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Re: Selection of Appropriate Local SMTP Relay

  • From: Joe Abley
  • Date: Mon Jan 10 18:56:12 2000

On Mon, Jan 10, 2000 at 12:16:25PM -0500, Daniel Senie wrote:
> Using DNS, as you propose, has some problems. In your example, you rely
> on the topology of the network, and make assumptions about classful
> structure. This isn't workable in the present network environment.

I'm not convinced that I do.

It's quite possible to specify a different mail relay for every individual
address in an ISP's network. I might be using octet boundaries so that
I can follow the same well-known zone structure as is
currently used, but that's all.

It seems to me that handing out mail relays in IPCP and DHCP are also
very valid approaches, although they arguably require more software changes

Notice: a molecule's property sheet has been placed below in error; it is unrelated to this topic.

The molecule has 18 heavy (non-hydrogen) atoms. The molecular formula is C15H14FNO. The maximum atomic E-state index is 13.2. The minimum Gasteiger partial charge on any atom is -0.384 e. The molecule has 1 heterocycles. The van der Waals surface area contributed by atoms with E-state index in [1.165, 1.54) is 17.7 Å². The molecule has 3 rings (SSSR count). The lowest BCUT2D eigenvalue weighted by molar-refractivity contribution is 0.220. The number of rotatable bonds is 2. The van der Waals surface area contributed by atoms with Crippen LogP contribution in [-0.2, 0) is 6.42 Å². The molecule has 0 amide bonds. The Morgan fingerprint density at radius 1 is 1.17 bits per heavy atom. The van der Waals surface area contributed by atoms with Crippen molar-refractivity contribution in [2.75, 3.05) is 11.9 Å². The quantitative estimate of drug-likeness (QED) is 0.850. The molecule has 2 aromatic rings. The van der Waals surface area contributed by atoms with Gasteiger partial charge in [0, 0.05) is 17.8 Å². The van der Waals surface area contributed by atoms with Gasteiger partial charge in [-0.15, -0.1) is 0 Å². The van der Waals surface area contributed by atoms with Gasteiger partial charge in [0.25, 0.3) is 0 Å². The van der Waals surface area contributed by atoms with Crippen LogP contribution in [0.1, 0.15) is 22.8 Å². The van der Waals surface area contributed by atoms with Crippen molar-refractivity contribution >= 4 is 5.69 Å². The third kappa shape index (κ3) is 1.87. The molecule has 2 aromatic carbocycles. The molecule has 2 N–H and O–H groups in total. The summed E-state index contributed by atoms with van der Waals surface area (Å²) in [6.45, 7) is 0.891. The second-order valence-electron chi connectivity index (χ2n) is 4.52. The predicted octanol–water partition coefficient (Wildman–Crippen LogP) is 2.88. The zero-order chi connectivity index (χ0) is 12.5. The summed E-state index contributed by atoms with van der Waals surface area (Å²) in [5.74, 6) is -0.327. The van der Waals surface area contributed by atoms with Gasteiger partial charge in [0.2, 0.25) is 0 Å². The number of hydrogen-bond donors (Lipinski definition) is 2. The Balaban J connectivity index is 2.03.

to be useful (e.g. in access-server firmware).

Here are a couple of points:

1. The use of MX records in the manner I suggested allows the SMTP
relays to be used to be changed fairly dynamically -- using IPCP,
for example, a caller would only get one set per call (and calls can
be pretty long-held; I see calls lasting five days here).

2. The use of MX records also allows backup mail relays to be specified,
with an associated priority, in a familiar way.

3. Using a network-layer protocol like PPP or DHCP to collect the data
requires some consistent application-layer interface to retrieve the
specified nameserver info by client software; this, ideally, would
require standardisation across platforms, and practically does not sound
trivial. However, there's already a well-defined mechanism in almost
every platform for applications to perform DNS queries.

Thanks for the feedback,